Food Sumo at Ozumo Oakland
If you love Japanese cuisine as much as I do, you must agree that no one can get fat by eating those delicate, artful morsels served in decorative dinnerware. (I’m sure sumo wrestlers just have big bones.)
At new and modern Ozumo in Oakland, adorned with the original washi artwork by Sarah Brayer, my dining companion and I started our well-balanced prix-fixe menu with rustic Sendai miso soup. It is made of red and white miso and koji, and filled with silken tofu cubes. Another starter, edamame beans tossed with garlic and soy sauce, tasted so much better than the run of the mill unflavored version – we finished a bowl before our brown rice tea arrived.
Our appetizer course, Dohyo, had already something to do with the Japan’s beloved sport. Dohyo means the ring in which sumo wrestlers perform, so the dish looked like a round sumo arena.
Big eye tuna tartar is placed on top of an avocado-edamame-cucumber mixture, topped with a dollop of black tobiko and dressed with ponzu sauce and chili oil. Two endive leaves were resting on a side of the dish like two sumo wrestlers ready to… dig in.
Housemade gyoza came next, nicely browned and flanked by the sauces – ponzu and chili oil. Both crispy and delicious, meat gyozas are stuffed with Kurobuta pork, and vegetarian ones – with tofu, shiitake, cabbage, green onion, and ginger.
The name of our next dish, Sekiwake sushi roll, once again referred to wrestling. Sekiwake is the third highest rank in professional sumo. It didn’t take us long to wrestle down Ozumo Oakland’s signature combo of spicy tuna and cucumber wrapped in rice, with salmon and hamachi on top, sprinkled with red tobiko and tempura flakes. A brushstroke of peanut sauce on a side added color and crunch to the restaurant’s original creation.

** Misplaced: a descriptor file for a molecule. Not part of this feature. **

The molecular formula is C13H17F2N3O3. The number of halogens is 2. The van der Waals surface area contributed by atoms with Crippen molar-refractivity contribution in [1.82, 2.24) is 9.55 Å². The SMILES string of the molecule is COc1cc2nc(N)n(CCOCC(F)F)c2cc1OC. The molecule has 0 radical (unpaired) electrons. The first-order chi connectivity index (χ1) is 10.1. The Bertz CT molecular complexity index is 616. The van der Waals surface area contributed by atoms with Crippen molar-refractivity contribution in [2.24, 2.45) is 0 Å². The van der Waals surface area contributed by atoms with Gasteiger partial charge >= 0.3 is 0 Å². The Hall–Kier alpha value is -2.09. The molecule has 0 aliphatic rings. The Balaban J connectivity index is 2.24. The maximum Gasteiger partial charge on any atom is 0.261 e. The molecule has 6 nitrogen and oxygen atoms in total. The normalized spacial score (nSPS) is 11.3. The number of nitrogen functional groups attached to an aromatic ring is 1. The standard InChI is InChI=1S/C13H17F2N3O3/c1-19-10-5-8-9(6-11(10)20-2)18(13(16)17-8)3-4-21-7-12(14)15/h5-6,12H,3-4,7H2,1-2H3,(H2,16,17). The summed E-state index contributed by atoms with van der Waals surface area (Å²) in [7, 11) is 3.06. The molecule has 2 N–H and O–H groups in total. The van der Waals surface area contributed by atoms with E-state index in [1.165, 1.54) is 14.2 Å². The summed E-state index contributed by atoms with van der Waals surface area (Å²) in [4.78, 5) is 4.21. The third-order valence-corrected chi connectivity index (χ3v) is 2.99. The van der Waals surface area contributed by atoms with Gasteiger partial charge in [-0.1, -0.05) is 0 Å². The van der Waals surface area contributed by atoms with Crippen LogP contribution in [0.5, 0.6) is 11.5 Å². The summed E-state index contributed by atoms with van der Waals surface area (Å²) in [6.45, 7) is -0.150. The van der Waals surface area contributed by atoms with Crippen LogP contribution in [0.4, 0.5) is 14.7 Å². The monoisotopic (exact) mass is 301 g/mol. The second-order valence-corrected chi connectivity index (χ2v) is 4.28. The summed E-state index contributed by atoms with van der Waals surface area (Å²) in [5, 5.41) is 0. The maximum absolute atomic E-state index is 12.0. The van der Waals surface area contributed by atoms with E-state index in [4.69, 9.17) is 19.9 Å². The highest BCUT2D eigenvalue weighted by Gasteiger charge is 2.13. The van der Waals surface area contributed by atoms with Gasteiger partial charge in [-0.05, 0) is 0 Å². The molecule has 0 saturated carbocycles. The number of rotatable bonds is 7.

A robata grill entrée, also a signature dish here, called Kushi Platter, consisted of miniature skewers with chef’s selection goodies. Tsukune – chicken and pork meatballs (with a side of mustard); Kinoko – shiitake with daikon oroshi; Edi Shio Yaki – head-on blue prawns; Cheezu – bacon-wrapped oyster mushrooms with Swiss cheese; and Negima – chicken breast with scallions were garnished with red cabbage and onion vinaigrette.
Robata grill cooks use bincho charcoal made of evergreen oak branches to prevent excessive smoking and preserve marinade flavor in foods. In the process of carbonization, bincho logs turn into black rods that sound like steel to the touch and burn at 900 degrees. It takes only a minute to grill a chicken breast skewer to perfection. Three flights of excellent sake from Ozumo Oakland’s well-stacked bar accompanied our perfect meal: mild and smooth Junmai; floral and fruity Ginjo, and honey and grassy Daiginjo.
Recently, the restaurant has created 300club to better introduce its impressive selection of sake. There are eight different 300ml bottles of sake in the bar, selected by Director of Sake Jessica Furui. Once purchased by a patron, every bottle is recorded by the restaurant and when all eight club selections have been tried, a guest receives a complimentary 720ml bottle of Ozumo’s “Seitoku” signature junmai ginjo sake.
Ozumo Oakland is located at 2251 Broadway, Oakland. Call 1-510-286-9866 or visit their website.